Alabama man linked to 1988 cold case murder of New Hampshire girl through DNA, left-handedness, prosecutors say

Advances in DNA analysis and the fact that her killer was left-handed were two bits of evidence that prosecutors say point to a former Massachusetts Department of Correction employee in the nearly 34-year-old cold case murder of 11-year-old Melissa Ann Tremblay.

Marvin C. McClendon Jr., now 74, had been living in Bremen, Alabama, until authorities came knocking on April 27 and charged him with the September 1988 murder. He had long been considered a “person of interest” in the case, authorities say, which was reopened by the cold-case unit of the Essex County District Attorney’s office in 2014.

“You imagine a person in your head and what they possibly could look like and who they could be and then you look and you see a frail old man,” Sherry Carignan, an old friend of Tremblay’s, said to the media outside the courthouse following McClendon’s arraignment at Lawrence District Court Friday.

Prosecutors say McClendon stabbed Tremblay, of Salem, New Hampshire, to death and left her body in a south Lawrence railyard, where her left leg was severed after her death by a passing train.

Why the authorities had fingered McClendon remained a mystery until his arraignment. A not guilty plea was entered on his behalf and he was held without bail.

A DNA profile of a suspect taken from the girl’s body was linked to McClendon, prosecutor Jessica Strasnick said. In addition, a van spotted near the scene of the killing was similar to a van that the suspect drove at the time, she said. No motive for the killing was disclosed. Prosecutors also said that McClendon being left handed was consistent with the stabbing.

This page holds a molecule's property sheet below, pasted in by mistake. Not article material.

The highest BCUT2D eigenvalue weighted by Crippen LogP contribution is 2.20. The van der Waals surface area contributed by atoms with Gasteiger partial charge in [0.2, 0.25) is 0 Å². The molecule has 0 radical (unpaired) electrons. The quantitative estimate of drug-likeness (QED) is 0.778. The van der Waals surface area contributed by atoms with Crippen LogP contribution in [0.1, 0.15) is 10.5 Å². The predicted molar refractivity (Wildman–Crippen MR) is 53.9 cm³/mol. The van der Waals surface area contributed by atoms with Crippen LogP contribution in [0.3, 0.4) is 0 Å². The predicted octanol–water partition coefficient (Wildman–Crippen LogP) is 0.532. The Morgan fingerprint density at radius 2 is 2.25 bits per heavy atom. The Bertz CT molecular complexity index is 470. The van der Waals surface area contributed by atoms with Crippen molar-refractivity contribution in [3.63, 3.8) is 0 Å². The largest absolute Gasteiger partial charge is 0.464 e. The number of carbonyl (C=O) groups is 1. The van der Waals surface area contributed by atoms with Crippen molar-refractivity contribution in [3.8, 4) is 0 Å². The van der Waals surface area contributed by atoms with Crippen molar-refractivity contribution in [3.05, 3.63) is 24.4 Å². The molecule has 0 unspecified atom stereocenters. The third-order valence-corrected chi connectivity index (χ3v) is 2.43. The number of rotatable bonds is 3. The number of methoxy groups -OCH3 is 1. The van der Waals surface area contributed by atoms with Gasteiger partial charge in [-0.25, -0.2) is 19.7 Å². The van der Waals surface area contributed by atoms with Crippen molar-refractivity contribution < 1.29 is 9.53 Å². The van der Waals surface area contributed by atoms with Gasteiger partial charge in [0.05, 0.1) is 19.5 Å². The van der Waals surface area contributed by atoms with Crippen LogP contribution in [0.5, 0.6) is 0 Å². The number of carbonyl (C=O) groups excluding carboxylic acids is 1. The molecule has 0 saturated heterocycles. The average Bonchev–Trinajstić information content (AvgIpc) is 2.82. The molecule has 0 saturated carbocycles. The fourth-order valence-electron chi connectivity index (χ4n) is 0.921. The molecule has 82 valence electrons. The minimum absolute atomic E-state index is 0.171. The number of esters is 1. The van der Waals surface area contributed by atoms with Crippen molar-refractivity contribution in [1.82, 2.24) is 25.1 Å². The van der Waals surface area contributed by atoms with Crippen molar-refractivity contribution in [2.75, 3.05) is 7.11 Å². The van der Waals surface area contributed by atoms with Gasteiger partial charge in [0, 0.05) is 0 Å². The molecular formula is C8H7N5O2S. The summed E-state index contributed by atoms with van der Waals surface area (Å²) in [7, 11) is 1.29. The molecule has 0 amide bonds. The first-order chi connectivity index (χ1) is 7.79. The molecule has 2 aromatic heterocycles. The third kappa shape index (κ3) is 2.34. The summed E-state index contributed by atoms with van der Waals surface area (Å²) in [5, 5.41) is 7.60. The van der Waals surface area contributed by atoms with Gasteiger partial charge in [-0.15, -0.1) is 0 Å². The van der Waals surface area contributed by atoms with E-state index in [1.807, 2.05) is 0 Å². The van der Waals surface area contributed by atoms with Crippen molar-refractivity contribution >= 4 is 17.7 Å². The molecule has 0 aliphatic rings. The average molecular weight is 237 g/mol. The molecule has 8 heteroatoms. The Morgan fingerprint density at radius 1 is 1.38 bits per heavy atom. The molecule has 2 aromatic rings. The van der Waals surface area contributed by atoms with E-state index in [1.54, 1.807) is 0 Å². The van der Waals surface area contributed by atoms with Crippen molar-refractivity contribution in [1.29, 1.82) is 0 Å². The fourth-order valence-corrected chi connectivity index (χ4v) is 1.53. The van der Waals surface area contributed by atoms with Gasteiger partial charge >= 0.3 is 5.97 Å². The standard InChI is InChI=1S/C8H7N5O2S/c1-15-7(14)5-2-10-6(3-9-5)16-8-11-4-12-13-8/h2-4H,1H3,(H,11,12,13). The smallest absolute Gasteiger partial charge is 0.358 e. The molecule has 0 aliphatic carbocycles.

Tremblay had gone with her parents to a Lawrence bar, the LaSalle Social Club on Andover Street, the night of Sept. 11, 1988, and had played in the surrounding neighborhood while the adults were inside, according to a narrative given by Essex County District Attorney Jonathan Blodgett announcing McClendon’s arrest.

The adults searched all around for Tremblay, who went by “Missy,” when she didn’t return and, by 9 p.m., they reported her missing to Lawrence Police. The next day, Melissa’s body was found in the Boston & Maine Railway Yard near the corner of South Broadway and Andover Street, a block or so away from the social club.

The girl’s mother, Janet Tremblay, died in 2015 at age 70, according to her obituary. But surviving relatives had been informed of the arrest.

“Since her murder in 1988, we have always prayed for justice,” an aunt, uncle and two cousins said in a statement last month.

“My aunt Janet may not have used the best judgment in allowing Missy to play around the neighborhood of the social club, but that is between her and God,” they added. “She loved Missy and never intended any harm to come to her.”

— Herald wire services contributed to this report

Courtesy / Essex County District Attorney’s office

Salem, MA – April 27: A courtesy photo of Melissa Tremblay, from the press conference announcing the arrest of Marvin C. McClendon, Jr. for the murder of 11 year old Melissa Ann Tremblay, whose body was discovered in a Lawrence rail yard in 1988, at a press conference in Salem on April 27, 2022 in Salem, Massachusetts. (Staff Photo By Stuart Cahill/Boston Herald)

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